Firstly (according to many parents, some teachers and some forms of the media) many adolescents “know it all’, i.e. can we teach them about the dangers and probability of negative things happening when they are primed for hyper-rational thinking? Can we teach them when they are going through a normal developmental phase of ’empathy switch off’ and as such would not be able to use the Pre Frontal Cortex to integrate information and process another person’s point of view (also known as theory of mind)? Can we help support them through moments of peer pressure when their brains are developing and it is normal for them to value peer opinions much more than parents and teachers? And secondly how do we combat the dopamine rush that is in its highest sensitivity period during adolescence and contributes to much of the developmental risk taking and addictive behaviours that we so often see in young people?
I believe we can, if we educate teachers and teens together about how their brains work. Young people would like to know that they are developing in a very complicated way and are not ‘abnormal’ as they so often feel throughout puberty and adolescence.
However, most importantly, this would need to be underpinned by play, starting with infancy, including teaching parents how to play with their babies and children, followed on by early childhood and primary school. The mechanism of play enables children to learn how to attune to another through sharing and co-operative games. Furthermore, learning about when things go wrong enables a child to learn about empathy and theory of mind and this enables them to learn social development skills and enables the social part of their brains to build in strength. Play is also a way in which young people can learn about cheating and trickery in a safe and manageable way, which in turn can help them develop the skills I eluded to that are missing in the online marketing and peer pressures. Children can learn to build resilience and how to recover from mistakes and social mishaps and again this builds towards an integrated brain needed for the adolescent period.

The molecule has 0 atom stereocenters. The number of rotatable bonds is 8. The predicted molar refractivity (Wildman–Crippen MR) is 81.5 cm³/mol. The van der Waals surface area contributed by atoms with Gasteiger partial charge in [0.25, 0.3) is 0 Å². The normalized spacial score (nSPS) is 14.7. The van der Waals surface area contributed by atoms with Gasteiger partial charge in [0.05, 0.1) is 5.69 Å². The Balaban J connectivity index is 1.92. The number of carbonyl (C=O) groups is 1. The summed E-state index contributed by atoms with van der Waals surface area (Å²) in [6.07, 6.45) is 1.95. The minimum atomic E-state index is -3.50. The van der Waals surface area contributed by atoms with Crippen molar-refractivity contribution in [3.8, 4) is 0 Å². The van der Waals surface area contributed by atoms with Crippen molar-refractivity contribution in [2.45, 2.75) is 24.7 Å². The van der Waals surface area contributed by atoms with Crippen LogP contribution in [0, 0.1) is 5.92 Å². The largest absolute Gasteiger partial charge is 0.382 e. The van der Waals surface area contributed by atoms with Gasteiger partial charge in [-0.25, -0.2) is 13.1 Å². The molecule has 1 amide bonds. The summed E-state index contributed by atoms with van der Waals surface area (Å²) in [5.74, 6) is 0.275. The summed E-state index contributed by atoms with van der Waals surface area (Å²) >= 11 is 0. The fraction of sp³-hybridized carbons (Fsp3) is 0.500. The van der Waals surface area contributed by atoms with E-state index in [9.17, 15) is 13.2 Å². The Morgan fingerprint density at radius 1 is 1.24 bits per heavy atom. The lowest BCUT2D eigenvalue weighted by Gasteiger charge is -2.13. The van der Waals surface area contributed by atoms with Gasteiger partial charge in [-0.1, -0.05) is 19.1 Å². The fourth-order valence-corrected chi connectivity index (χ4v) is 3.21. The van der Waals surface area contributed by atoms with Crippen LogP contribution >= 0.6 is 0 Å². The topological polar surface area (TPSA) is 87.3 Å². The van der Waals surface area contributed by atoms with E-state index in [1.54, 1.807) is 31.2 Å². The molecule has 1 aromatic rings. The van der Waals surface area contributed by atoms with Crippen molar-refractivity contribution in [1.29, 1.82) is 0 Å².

I also personally think that teaching children and young people mindfulness skills would enable them to develop a thinking pattern that responds to a situation rather than reacts, and would therefore result in a more thoughtful, diligent and mature way of behaving when under peer pressure and would enable children to build their internal resources and resilience towards negative outcomes and behaviours when using the internet and everything it has to offer.
This article first appeared in the Fall 2014 issue of TILT Magazine ~ Therapeutic Innovations in Light of Technology.
Click here to read the entire PDF version of the Behavioural Pressure in Cyberspace – Building Internal Resources and Resilience in Young People article.
Cath is a psychotherapeutic counsellor (MBACP registered, awaiting accreditation) and supervisor, working with children and adults. She has a PG Diploma in integrative child psychotherapy and is currently studying for an MSc related to providing therapy for victims of cybertrauma. She owns PEER Support Yorkshire CIC and is a consultant in cybertrauma, running workshops on cybertrauma for professionals and parents.